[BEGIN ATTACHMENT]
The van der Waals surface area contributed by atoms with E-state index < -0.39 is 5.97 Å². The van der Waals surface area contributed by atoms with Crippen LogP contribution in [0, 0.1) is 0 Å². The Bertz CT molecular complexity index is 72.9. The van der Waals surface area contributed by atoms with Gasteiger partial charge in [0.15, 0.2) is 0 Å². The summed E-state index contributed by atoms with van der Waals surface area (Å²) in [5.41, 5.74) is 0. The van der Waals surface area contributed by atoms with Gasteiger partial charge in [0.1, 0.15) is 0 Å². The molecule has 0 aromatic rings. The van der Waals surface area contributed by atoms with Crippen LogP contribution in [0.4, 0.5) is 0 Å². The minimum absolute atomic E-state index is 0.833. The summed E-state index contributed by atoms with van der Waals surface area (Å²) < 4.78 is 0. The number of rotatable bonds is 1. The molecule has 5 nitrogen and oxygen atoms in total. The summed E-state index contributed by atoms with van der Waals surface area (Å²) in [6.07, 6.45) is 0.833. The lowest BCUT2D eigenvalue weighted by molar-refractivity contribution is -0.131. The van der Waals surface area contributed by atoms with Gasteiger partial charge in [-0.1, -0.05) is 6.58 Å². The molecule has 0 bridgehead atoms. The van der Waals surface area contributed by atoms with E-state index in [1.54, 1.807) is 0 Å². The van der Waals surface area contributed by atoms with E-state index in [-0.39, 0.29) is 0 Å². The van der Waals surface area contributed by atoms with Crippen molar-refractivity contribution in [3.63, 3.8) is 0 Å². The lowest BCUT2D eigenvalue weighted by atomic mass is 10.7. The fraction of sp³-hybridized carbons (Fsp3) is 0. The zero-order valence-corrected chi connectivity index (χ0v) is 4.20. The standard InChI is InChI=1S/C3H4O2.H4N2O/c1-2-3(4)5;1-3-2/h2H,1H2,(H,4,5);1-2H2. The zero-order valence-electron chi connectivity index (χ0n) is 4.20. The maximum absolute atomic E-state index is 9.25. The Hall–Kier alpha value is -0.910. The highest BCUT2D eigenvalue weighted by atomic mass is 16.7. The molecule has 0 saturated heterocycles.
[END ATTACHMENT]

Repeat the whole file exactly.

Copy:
The van der Waals surface area contributed by atoms with E-state index < -0.39 is 5.97 Å². The van der Waals surface area contributed by atoms with Crippen LogP contribution in [0, 0.1) is 0 Å². The Bertz CT molecular complexity index is 72.9. The van der Waals surface area contributed by atoms with Gasteiger partial charge in [0.15, 0.2) is 0 Å². The summed E-state index contributed by atoms with van der Waals surface area (Å²) in [5.41, 5.74) is 0. The van der Waals surface area contributed by atoms with Gasteiger partial charge in [0.1, 0.15) is 0 Å². The molecule has 0 aromatic rings. The van der Waals surface area contributed by atoms with Crippen LogP contribution in [0.4, 0.5) is 0 Å². The minimum absolute atomic E-state index is 0.833. The summed E-state index contributed by atoms with van der Waals surface area (Å²) < 4.78 is 0. The number of rotatable bonds is 1. The molecule has 5 nitrogen and oxygen atoms in total. The summed E-state index contributed by atoms with van der Waals surface area (Å²) in [6.07, 6.45) is 0.833. The lowest BCUT2D eigenvalue weighted by molar-refractivity contribution is -0.131. The van der Waals surface area contributed by atoms with Gasteiger partial charge in [-0.1, -0.05) is 6.58 Å². The molecule has 0 bridgehead atoms. The van der Waals surface area contributed by atoms with E-state index in [1.54, 1.807) is 0 Å². The van der Waals surface area contributed by atoms with E-state index in [-0.39, 0.29) is 0 Å². The van der Waals surface area contributed by atoms with Crippen molar-refractivity contribution in [3.63, 3.8) is 0 Å². The lowest BCUT2D eigenvalue weighted by atomic mass is 10.7. The fraction of sp³-hybridized carbons (Fsp3) is 0. The zero-order valence-corrected chi connectivity index (χ0v) is 4.20. The standard InChI is InChI=1S/C3H4O2.H4N2O/c1-2-3(4)5;1-3-2/h2H,1H2,(H,4,5);1-2H2. The zero-order valence-electron chi connectivity index (χ0n) is 4.20. The maximum absolute atomic E-state index is 9.25. The Hall–Kier alpha value is -0.910. The highest BCUT2D eigenvalue weighted by atomic mass is 16.7. The molecule has 0 saturated heterocycles.